The 2016 defence white paper and the decades-long integrated investment program will deliver a future force that includes 72 joint strike fighters, several hundred infantry fighting vehicles, nine new frigates and 12 new submarines. F-35 deliveries have started but the ‘future’ frigate and submarine programs were well named: the Hunter-class frigates will turn up, all going well, between 2028 and the early 2040s, and the first Attack-class submarine is scheduled to enter service in 2035, with the 12th in the mid-2050s.
News stories on the cyber threat that China poses appear on a regular basis. Most underscore a view that China is using cyber power to rise and ultimately win global dominance, and that the Chinese government is behind the scenes in many malicious cyber activities. Though many of the allegations focus on the tension between China and the United States on cyber espionage, these actions are unlikely to cause armed conflict since almost all capable actors conduct cyber espionage.
This article was originally published by The Polish Institute of International Affairs (PISM) on 12 September 2018.
Implementation of the NATO Brussels Summit decisions will enhance deterrence and defence on the Alliance’s Eastern Flank, especially through an improvement of the ability to mobilise and deploy larger reinforcements. At the same time, NATO members’ different threat perceptions, including their view of Russia, remain a challenge. Maintaining the U.S. in the lead role will be key to further adaptation but this position could be weakened by growing transatlantic tensions and dissonance in the American administration.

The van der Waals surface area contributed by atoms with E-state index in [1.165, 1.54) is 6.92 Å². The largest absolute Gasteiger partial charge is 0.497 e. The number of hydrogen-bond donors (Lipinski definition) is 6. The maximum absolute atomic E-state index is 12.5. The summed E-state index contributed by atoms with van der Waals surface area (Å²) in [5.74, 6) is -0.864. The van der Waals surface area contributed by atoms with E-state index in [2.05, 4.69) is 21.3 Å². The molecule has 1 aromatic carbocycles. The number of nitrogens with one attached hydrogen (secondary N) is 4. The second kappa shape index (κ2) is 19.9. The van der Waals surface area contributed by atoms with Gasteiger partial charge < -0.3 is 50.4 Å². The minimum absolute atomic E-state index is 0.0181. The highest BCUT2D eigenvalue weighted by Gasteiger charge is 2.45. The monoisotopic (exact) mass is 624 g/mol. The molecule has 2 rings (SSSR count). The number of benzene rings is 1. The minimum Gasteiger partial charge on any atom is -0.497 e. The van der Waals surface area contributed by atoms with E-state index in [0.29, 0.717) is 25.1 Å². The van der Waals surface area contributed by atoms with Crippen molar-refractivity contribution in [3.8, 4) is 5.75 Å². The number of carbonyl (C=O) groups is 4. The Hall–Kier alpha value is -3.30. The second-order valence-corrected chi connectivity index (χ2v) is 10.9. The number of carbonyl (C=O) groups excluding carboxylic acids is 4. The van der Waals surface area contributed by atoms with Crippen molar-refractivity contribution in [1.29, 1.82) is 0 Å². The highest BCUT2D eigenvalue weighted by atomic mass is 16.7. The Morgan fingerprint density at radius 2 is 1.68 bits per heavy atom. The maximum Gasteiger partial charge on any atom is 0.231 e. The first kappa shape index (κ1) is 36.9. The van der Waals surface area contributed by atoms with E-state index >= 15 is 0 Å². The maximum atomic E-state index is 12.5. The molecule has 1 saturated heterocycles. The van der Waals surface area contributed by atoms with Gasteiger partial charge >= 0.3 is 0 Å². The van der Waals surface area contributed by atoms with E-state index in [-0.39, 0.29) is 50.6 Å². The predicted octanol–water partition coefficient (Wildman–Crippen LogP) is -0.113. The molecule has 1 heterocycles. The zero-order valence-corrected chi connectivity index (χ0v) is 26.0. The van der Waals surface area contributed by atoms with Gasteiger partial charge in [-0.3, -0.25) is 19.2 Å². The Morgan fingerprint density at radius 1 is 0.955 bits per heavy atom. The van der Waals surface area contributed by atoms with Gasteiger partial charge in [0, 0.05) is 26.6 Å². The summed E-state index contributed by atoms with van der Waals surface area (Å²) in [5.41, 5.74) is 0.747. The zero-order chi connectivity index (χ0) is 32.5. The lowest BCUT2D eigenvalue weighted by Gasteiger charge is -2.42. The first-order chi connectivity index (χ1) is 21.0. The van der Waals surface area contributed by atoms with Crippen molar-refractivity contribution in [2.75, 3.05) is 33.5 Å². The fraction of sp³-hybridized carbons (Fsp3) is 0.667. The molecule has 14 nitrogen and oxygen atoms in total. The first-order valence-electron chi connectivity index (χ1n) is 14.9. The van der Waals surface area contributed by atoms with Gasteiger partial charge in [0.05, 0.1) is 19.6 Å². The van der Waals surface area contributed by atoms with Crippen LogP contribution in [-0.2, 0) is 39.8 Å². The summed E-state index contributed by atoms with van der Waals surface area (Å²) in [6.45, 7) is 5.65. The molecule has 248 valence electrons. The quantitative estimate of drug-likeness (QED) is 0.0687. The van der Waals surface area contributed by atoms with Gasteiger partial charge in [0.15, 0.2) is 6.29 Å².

Recently, one of us spent a week in China discussing the future of war with a group of American and Chinese academics. Everyone speculated about the role of artificial intelligence (AI), but, surprisingly, many Chinese participants equated AI almost exclusively with armies of killer robots.
Popular imagination and much of current AI scholarship tend to focus, understandably, on the more glamorous aspects of AI — the stuff of science fiction and the Terminator movies. While lethal and autonomous weapons have been a hot topic in recent years, this is only one aspect of war that will change as artificial intelligence becomes more sophisticated. As, AI itself will not manifest just as a weapon; rather, it is an enabler that can support a broad spectrum of technologies. We agree: AI’s most substantial impacts are likely to fly under the radar in discussions about its potential. Therefore, a more holistic conversation should acknowledge AI’s potential effects in cyber space, not by facilitating cyber attacks, but rather by improving cyber security at scale through increased asset awareness and minimized source code vulnerabilities.
EU members may not feel they can trust the Brits on defence. But the UK’s past reliability on this front suggests they should.
There is more joy in heaven (or so we are told, on the best available authority) over one sinner who repents than over ninety-nine already-righteous folk. On that basis, fatted calves in the vicinity of Brussels should have been keeping a very low profile as the British, after long years decrying and obstructing European defence integration, have rediscovered an unconditional commitment to Europe’s security, and pressed for the closest possible post-Brexit partnership.